If it was true…. If Bowie really was just a man who could succumb to something as banal as death, then surely this was just part of an immaculately laid act of exquisite art? Almost 20 years ago Bowie played an artist straining to transform death into the ultimate artistic statement in the Scott brothers’ anthology series The Hunger. A concept derived, but not following Tony Scott’s film of the same name, where Bowie had taken one of his more prominent roles as a doomed, used and abused vampire. Life wasn’t imitating art in 2016 even though death was a recurring element of Bowie’s music and performance.
When the recently re-monikered David Jones broke the charts amid the zeitgeist of the 1969 moon landing, an ambiguous death was at the heart of it.
Major Tom’s Launch
The tallest of tales
Major Tom wasn’t David Bowie’s first character, but he proved to be his most enduring. He was there when Bowie broke, after a good few years of chancing his hand across various bands and solo performances. The mesmerising, conceptual and punning masterpiece Space Oddity was recorded in February 1969 and featured on Bowie’s promotional film Love you till Tuesday. But it was when the song was re-recorded in late spring and released over the summer that saw Neil Armstrong became the first man to set foot on the moon that it soared to number five in the UK charts.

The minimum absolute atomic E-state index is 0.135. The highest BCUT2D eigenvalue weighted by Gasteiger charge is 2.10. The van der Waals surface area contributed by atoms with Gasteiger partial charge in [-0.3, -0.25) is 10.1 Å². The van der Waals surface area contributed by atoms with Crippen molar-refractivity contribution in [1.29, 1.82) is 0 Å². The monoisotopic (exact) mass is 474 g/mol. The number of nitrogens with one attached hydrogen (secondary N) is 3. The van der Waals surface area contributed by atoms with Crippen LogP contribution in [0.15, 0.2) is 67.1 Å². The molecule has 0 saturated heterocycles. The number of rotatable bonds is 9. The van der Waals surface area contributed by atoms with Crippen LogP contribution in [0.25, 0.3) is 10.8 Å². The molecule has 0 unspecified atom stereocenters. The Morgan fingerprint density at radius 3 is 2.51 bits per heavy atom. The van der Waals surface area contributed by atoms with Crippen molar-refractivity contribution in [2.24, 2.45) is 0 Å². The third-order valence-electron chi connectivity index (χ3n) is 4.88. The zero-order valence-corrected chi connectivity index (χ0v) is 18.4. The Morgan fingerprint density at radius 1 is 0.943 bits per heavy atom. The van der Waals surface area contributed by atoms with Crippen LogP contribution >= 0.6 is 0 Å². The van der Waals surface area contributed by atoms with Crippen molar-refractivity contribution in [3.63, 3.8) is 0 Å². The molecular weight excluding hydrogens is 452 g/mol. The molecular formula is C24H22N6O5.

The tallest of tales, spaceman Major Tom was launched into space only to fall victim to an accident beyond his control, possibly. It rolls out against a psychedelic, intriguing song structure that’s as catchy as the fate of the astronaut is uncertain. Folk, pop, rock, prog, it’s all there, simmering in a way that couldn’t possibly be so predictive of the decades that followed. From the song’s title to its musical references, it was easy to imagine Tom’s fate was the same as that of his near-namesake David Bowman in Stanley Kubrick’s 2001: A Space Odyssey. But while Bowie’s Major Tom may have been trapped in similar ambiguity, he proved to have greater, inextricable links to his creator.
Major Tom’s Intervention
A different Bowie emerged in the 1980s, ready to reference himself as he entered the decade that would bring him the greatest commercial success.
Bowie would fail to trouble the charts for the two years that followed his imperiling of Major Tom. By that time he had morphed into the glam, androgynous alien Ziggy Stardust and found success with a new Starman. But Bowie never forgot his original extra-terrestrial. In the midst and on the back of his new success, Space Oddity was re-propelled to the top spot of the UK charts in 1975.